I’d like to overstate the obvious. Emotions appear at the core of many activities.
Decisions, choices, purchases, acquisitions, perceptions, motivation, security, and doubts. I don’t think any of us could deny that an emotional response forms part of anything we consider important.
As humans, we also consider it important to have control of our emotions, because we’re aware of what might happen should we let them off their leash. Conversely, we’re also aware of what can happen should we bottle up our emotions, fail to express ourselves, or try to hide how we truly feel.
Recently I’ve been pondering if there’s such a thing as an emotional balance point, but I don’t believe so. Why? Because the influence of our emotions weighs more than our abilities to control them. Unless of course we know and understand that about ourselves, which is the true sign of our own emotional buy-in
So, what the hell do I mean by our own emotional buy in? Simply put, it’s about encouraging ourselves to know, that at the point of a crucial decision, or choice, or core activity, we’re going to get emotional about it. And whilst that might sound a little “well DUH!” it’s the next part I want to highlight.
Through learning and understanding how our emotions encourage us to act, we can respond accordingly. That’s our own emotional buy-in working in favour of us. And it opens up alternatives.
Here’s a personal example. One of my stronger emotional traits is, I don’t suffer fools. I know this piece of myself intimately, and it has helped me better learn the art of patience. Ergo I respond accordingly to this emotion, saving me from turning into a vein-popping red-faced flushed up aggro person in front of someone who doesn’t deserve it. Patience has saved me from the effects of burying my emotions. Through understanding my reactions I encourage myself to tailor my response. Win win.
My own emotional buy-in works equally well in other core activities. Another personal example. When it comes to larger purchases I lose myself in beauty, grandeur, and style. Not the function or the form. I am a sales person’s dream, emotionally attached to a prospective purchase hook line and sinker. but again, I know this part of myself intimately, and temper this by understanding I’m clearly in for the bling before I’ve considered practicality or value. Suffice to say common sense prevails, and rarely do I come home with boxes of expensive useless crap!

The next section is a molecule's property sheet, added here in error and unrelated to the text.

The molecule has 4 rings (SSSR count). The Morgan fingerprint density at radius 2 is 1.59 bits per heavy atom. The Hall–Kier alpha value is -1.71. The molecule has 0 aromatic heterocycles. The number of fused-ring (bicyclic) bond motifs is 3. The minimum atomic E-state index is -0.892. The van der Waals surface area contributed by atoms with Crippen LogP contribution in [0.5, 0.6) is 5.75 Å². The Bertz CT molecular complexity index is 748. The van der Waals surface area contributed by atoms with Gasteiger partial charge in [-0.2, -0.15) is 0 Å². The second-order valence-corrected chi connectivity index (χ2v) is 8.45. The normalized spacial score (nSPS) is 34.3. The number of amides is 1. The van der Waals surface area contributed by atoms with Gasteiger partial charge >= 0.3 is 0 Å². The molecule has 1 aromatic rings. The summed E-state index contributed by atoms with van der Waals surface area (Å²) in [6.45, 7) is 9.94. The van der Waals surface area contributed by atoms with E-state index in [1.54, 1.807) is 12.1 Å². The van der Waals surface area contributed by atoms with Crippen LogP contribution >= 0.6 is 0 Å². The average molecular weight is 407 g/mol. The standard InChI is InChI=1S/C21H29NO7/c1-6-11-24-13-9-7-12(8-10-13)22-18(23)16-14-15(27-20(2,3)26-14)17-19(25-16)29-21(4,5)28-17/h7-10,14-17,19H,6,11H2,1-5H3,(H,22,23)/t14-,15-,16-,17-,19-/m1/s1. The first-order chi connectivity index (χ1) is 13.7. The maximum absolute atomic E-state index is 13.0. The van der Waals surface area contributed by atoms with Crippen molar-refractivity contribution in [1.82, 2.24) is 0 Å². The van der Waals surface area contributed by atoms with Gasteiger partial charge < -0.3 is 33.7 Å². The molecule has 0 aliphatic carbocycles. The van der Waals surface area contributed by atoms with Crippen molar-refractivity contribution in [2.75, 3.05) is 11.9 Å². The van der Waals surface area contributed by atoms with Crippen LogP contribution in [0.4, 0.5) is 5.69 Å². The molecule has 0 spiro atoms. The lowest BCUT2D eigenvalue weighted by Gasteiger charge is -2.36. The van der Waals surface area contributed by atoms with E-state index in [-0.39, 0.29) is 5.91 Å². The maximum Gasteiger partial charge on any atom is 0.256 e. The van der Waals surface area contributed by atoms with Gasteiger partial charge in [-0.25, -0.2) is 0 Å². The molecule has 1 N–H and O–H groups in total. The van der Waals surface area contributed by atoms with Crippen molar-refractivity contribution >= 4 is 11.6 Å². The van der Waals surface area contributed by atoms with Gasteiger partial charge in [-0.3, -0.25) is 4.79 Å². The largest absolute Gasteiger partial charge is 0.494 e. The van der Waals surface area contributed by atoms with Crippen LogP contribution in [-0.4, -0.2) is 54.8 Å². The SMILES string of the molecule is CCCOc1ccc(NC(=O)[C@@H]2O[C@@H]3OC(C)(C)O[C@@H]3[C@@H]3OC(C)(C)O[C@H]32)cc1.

Now I know that those two examples might sound all fine and dandy, but recognising our own emotional buy-in is something I heartily encourage clients of mine to take on. Practise as often as possible, not just when they’re buying bling, or interacting with fools. and I’ll also suggest they look deeper. For instance, how’s your own emotional buy-in when having a crack at personal challenges?
How well do you know your emotional reactions during core activities? Are you a person who cracks too soon when a challenge becomes difficult? Is it nerve wracking when speaking to someone about a subject they’re not reacting well to? Do you hide what you truly feel, through fear or intimidation? If you answered yes to any of those, do you have a method for helping yourself through? Do you understand your emotions, and what they encourage you to do? What’s your way of turning negative emotional responses into positive ones?
If you don’t have a way, I want to suggest it’s because you’ve not accepted your own emotional buy-in moment. It doesn’t matter what the core activity is if we recognise in ourselves that our emotions are dictating our reactions. And if we’re not happy with the results, isn’t it logical we focus on changing how we react?
Consider this. If you know you’re likely to give up on the third attempt, and you never challenged that, for whatever reason, you couldn’t possibly be happy with the resulting action. So why accept that? Acknowledge your emotional buy-in, commit to changing that reaction, and this time tell yourself you’re going in for a fourth. What happens then hmm?
Truth is, we don’t know. But what if it was the point at which you busted through and cool stuff rained down from above?
Emotional buy-in is the courage we need to challenge what our emotions try to convince us to believe. We’ll better understand what we do, when we do it, and how we can turn that around. Like I said there is no balance point, but there is always something to be gained.
Lastly I want to share a personal truth. Often, I remind myself that deep down if I know what I do, and don’t like it, but don’t do anything about it, the resulting emotions and reactions will never change. Not unless I accept and understand that, and create emotional buy-in. So, what can emotional buy-in change for you?